As Taiwan is engulfed in worries about Chinese infiltration, news reports have revealed that power inverters made by China’s Huawei Technologies Co are used in the solar panels on the top of the Legislative Yuan’s Zhenjiang House (鎮江會館) on Zhenjiang Street in Taipei.
However, what is even more worrying is that Taiwan’s new national electronic identification card (eID) has been subcontracted to the French security firm and eID maker Idemia, which has not only cooperated with the Chinese Public Security Bureau to manufacture eIDs in China, but also makes the new identification cards being issued in Hong Kong.
There might be more Chinese influence in Idemia than in the “red supply chain.”
After a sample of Hong Kong’s new identification card was approved, a Hong Kong technician wrote an article about the strengths and weaknesses of its anti-counterfeiting features.
The technician said that the card maker, Morpho (now Idemia), said on its Web site that it works with China’s Public Security Bureau and provides biometric systems for the Chinese government, immigration agencies and other public offices, and that it is an important player for providers of biometric solutions for immigration control.
According to Idemia’s Web site, Morpho was previously a part of Safran Group, which has a long history of doing business with China. In 2017, Morpho was acquired and renamed Idemia.
Safran’s Web site shows that as early as 2015, Morpho was supplying biometrics, law enforcement equipment and border control systems to the Public Security Bureau. Before that, the company had provided facial recognition systems for Chinese public security authorities in Shanghai, Tianjin and Wenzhou, and the provinces of Heilongjiang, Jilin and Guangzhou.
Minister of the Interior Hsu Kuo-yung (徐國勇) once said: “China is the only country in the world that would like to invade Taiwan. What can we do if we let China handle the new eID manufacturing? The information of all Taiwan’s citizens is here.”
“The printing of ID cards and chip manufacturing must be handled with the strictest caution from a national security perspective,” he also said.
Despite this, the government is covertly subcontracting the production of eIDs to the very manufacturer that makes Hong Kong’s cards and collaborates with the Chinese Communist Party (CCP) and the Chinese Public Security Bureau to make biometric control systems and Chinese eIDs.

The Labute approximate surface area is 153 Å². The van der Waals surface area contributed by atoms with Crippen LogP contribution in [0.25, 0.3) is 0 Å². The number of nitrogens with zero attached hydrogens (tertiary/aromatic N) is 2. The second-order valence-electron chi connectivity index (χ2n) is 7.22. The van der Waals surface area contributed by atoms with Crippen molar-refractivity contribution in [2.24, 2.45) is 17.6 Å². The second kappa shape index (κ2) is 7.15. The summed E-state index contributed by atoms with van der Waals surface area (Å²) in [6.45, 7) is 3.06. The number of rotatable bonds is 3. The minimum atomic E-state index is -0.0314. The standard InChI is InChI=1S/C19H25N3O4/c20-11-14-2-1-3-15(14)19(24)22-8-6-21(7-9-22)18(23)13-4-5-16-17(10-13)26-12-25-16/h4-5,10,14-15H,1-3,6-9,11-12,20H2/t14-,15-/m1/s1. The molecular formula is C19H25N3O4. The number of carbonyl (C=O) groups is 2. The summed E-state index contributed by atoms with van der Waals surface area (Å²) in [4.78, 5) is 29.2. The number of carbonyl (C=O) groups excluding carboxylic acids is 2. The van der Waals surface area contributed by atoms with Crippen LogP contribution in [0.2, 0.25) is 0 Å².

The government is investigating whether the e-commerce Web site Taobao Taiwan shares its platform with China’s Taobao, but it does not question whether the overseas manufacturer of blank eIDs for Taiwan has any association with the Hong Kong government, the CCP or the Public Security Bureau, or is sharing platforms, systems, programs, technology, information and personnel with them.
At this moment, the risk to the personal information of every Taiwanese is far greater than the threat posed by the red supply chain. The new eID card samples are already available in Taiwan — will the government really just sit back and wait for something to happen?
Chen Yi-nan is convener of the Northern Taiwan Society’s Technology and Environmental Protection Group.
Translated by Lin Lee-kai
For China observers, especially those in Taiwan, the past decade has brought awareness of an increasing obsession by the Chinese Communist Party (CCP) with control. It seeks to control not simply national policy, but all aspects of its citizens’ lives. Not a week passes without some new aspect of Chinese life being brought under CCP control. This forces obvious questions: Why this obsession? And what is driving it? When any one-party state, which already controls government, yet seeks to expand and tighten that control, it bodes ill. With a country the size of China, it bodes ill for Taiwan, Asia and the
Taiwan is now entering a period of maximum danger from the Chinese Communist Party (CCP) and its People’s Liberation Army (PLA) due to an accelerating Chinese military challenge now emboldened by a shocking dive in American strategic credibility occasioned by its humiliating withdrawal from Afghanistan. This means there is a much higher chance that in the next one to three years CCP leader Xi Jinping (習近平) may order the PLA to invade Taiwan because he believes the PLA can win and that the Americans can be dissuaded from coming to Taiwan’s aid in time. It is still possible for Taiwan and Washington
Another year, and another UN General Assembly is convening without Taiwan. Today marks the opening of the assembly’s 76th session at the UN headquarters in New York City, with the option to attend remotely because of the COVID-19 pandemic, which once again promises to be its main focus under the theme “Building resilience through hope.” As they do every year, the Ministry of Foreign Affairs and overseas compatriot groups are organizing campaigns to call for Taiwan’s participation in the global body. However, unlike previous years, Taiwan seems to be riding a higher wave of support than usual. The pandemic has exposed countless shortcomings
In an op-ed on Friday, Chen Hung-hui (陳宏煇), a former university military instructor, applauded the government’s efforts to reduce the “supply, demand and harm of cannabis.” (“Cannabis use booms on campuses,” Sept. 10, page 8). Chen recounted a story of a boy who partied with the “wrong crowd,” smoked cannabis and died. This story cannot be true, because cannabis is not deadly. Consuming too much can feel mighty unpleasant, but it will not kill a person. This fact is not only backed up by science and statistics from the US Centers for Disease Control, but is well-known in countries where cannabis